Steel Enjoys Resurgence Across Northeast Ohio
A train courses through Youngstown, its cars loaded with scrap metal. At the crossing wait several semi-trucks, bearing raw materials for a local plant. Youngstown's name is synonymous with steel, and from his office on the 16th floor, Thomas Humphries watches the renewed activity happening across the city. Humphries himself worked for Republic Steel during the industry's hey-day of the 1960s and 70s.
"I remember you could always tell if the economy was good, by how lit the sky was," recalls Humphries. "Because of the furnaces blasting. It would be an orange glow at night. And you would see women…cleaning their front porches from the ash that would fall all over the community because of those mills, there were so many."
Humphries is now president of the Youngstown-Warren Regional Chamber of Commerce. He's seen the industry go through its highs and lows, including the massive shutdowns of the 1980s. But Humphries points off to the horizon…where a row of construction cranes are piecing together a new, $650-million plant for V & M Star, a leading producer of steel pipe. Full production is expected by the end of 2012, and the company will add 350 new steelworkers to its roster. Humphries keeps a chrome-plated shovel from the site's groundbreaking.
"It is the rebirth, in a sense, of the valley," says Humphries. "It's been a long time since we've seen a dozen cranes in the area, doing construction in new facilities. In 2010, it was one of the largest projects in the country, to be announced, and to have it in your hometown, you feel very fortunate."
Rebirth may be a stretch, but certainly part of Youngstown looks less like a graveyard. Other parts of northeast Ohio are also experiencing a bit of a steel buzz. U.S. Steel is investing nearly a hundred million dollars in its operations near Lorain.
Ned Hill, Dean of the Maxine Goodman Levin College of Urban Affairs at Cleveland State University, says there are several things driving the uptick.
"First, five to six years ago, the state changed its business tax structure," explains Hill. "So essentially a profits tax, inventory tax, and a tax on plant and equipment, was replaced with a much broader, flatter tax, that also starts to tax services and lower the tax burden on manufacturing. So we're now beginning to see the benefits of that change."
Hill adds natural gas drilling is also driving up steel. In fact, V & M Star's new plant is making the large steel tubes essential for the Utica-Marcellus Shale operations going on in Ohio, Pennsylvania, West Virginia, and New York. That proximity to fracking operations has nice dividends for the state’s steel makers, says Tom Stewart, Executive Vice-President of the Ohio Oil and Gas Association.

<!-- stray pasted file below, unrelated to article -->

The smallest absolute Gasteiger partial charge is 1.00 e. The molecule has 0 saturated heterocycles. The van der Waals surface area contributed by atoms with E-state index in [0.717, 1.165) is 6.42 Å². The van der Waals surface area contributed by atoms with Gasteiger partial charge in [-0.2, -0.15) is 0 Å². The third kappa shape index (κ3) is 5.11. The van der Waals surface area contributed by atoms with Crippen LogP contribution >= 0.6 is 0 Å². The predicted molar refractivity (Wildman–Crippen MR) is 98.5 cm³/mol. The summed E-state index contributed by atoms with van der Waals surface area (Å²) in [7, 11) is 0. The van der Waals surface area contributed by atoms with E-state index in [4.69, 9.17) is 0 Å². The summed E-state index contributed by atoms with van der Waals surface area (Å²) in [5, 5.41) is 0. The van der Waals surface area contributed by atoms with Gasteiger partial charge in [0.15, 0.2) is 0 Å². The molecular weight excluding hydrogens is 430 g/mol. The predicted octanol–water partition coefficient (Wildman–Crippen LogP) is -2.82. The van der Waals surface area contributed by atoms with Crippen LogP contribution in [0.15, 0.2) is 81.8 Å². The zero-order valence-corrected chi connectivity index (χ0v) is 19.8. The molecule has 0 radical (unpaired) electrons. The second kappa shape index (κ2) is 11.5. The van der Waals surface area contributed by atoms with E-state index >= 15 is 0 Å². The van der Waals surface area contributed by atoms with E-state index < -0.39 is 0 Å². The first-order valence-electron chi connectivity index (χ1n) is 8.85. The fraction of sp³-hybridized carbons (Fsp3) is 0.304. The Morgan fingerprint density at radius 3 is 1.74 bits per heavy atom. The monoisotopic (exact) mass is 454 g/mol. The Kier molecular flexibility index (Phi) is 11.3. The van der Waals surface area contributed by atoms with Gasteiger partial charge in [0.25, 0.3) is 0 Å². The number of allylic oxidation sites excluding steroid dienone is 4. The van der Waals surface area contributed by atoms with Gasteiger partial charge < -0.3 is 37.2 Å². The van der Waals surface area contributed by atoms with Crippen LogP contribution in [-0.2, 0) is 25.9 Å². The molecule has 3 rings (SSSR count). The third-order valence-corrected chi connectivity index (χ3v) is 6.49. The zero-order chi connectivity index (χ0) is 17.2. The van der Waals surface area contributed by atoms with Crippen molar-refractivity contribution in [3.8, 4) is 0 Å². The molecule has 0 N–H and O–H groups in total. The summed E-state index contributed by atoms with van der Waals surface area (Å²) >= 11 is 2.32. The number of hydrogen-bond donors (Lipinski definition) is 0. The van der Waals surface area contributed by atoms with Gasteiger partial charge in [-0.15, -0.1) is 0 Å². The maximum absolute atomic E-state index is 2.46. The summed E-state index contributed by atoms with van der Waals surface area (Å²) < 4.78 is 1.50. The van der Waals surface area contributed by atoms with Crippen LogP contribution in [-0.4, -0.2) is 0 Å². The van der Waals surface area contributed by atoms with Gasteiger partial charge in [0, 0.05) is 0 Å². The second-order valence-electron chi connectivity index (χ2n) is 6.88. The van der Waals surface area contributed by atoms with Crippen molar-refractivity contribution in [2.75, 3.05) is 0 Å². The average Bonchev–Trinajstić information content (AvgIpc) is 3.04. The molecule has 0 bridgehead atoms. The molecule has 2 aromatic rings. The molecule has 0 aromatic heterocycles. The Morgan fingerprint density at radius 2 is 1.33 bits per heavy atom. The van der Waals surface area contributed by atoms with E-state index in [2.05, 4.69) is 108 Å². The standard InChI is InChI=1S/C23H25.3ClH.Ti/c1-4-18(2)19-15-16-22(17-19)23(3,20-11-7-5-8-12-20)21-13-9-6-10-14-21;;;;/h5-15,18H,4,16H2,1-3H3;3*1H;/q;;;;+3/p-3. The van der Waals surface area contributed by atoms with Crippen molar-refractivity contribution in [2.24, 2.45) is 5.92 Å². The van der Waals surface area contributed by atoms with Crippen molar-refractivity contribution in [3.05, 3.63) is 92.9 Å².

“That gives them security of supply, it washes out volatility in the natural gas prices that they must pay, and they love that dependability factor of local supply," says Stewart. "In fact, local supply can save consumers …like steel industries… upwards of $60-million a year by avoidance of interstate transportation costs and through price mitigation of having that incremental supply coming in the system right outside their back door.”
And there's another industry that's helping. At General Motor's metal fabrication plant in Parma, robotic arms press, cut, and weld pieces of steel. GM's double-digit growth in sales from last year - particularly of its Ohio-made Chevrolet Cruze - has plants like this one working around the clock. Visiting U.S. Representative Betty Sutton says the automotive and steel industries are linked, so this bodes well for many steel-making communities in her district.
"It's important for our automotive industry to stay strong, because there are so many auto and related jobs, including in steel and parts," says Congresswoman Sutton. "Ten jobs are supported by every auto manufacturing job, so it's critically important that we remain a leader well into the future, because manufacturing has to be a key part of our future success, not just part of our history."
The auto industry's drive for better fuel efficiency has also lead to lighter, yet more durable grades of steel.
Many manufacturers are reinvesting in their technology, to accommodate the latest trends and demand. Lorrie Crum, spokeswoman for the Timken Company, says its considering a $225-million upgrade at its Canton plant. She says it would be the single largest investment since the facility was built in the 1980s, and would boost Timken's production by at least 20-percent.
"Our steel is industrial technology that is focused on very high strength and high performance applications: deep well drilling and wind turbines, and heavy machinery where you really need very high performance for engineered steels, that are performing hard work," says Crum.
But for all of these developments, the heyday of the steel industry is long-gone in Ohio, says Ned Hill. He says nothing will compare to half a century ago, when steel was king.
"In the 50s we were building the interstate highway system, which required a lot of steel," says Hill. "We were doing major city-building, because all of a sudden this new form of housing called the suburbs occurred. And the suburbs actually used a lot of steel. Think about all those shopping malls. And all that massive building for downtown skyscrapers took place. Well, it's all been built! So you had no one to buy the stuff."
Nonetheless, analysts predict the outlook for steel consumption will continue to rise over the next year or two....or at least remain stable. So, steel’s surprising Ohio comeback --albeit a small one -- looks pretty solid.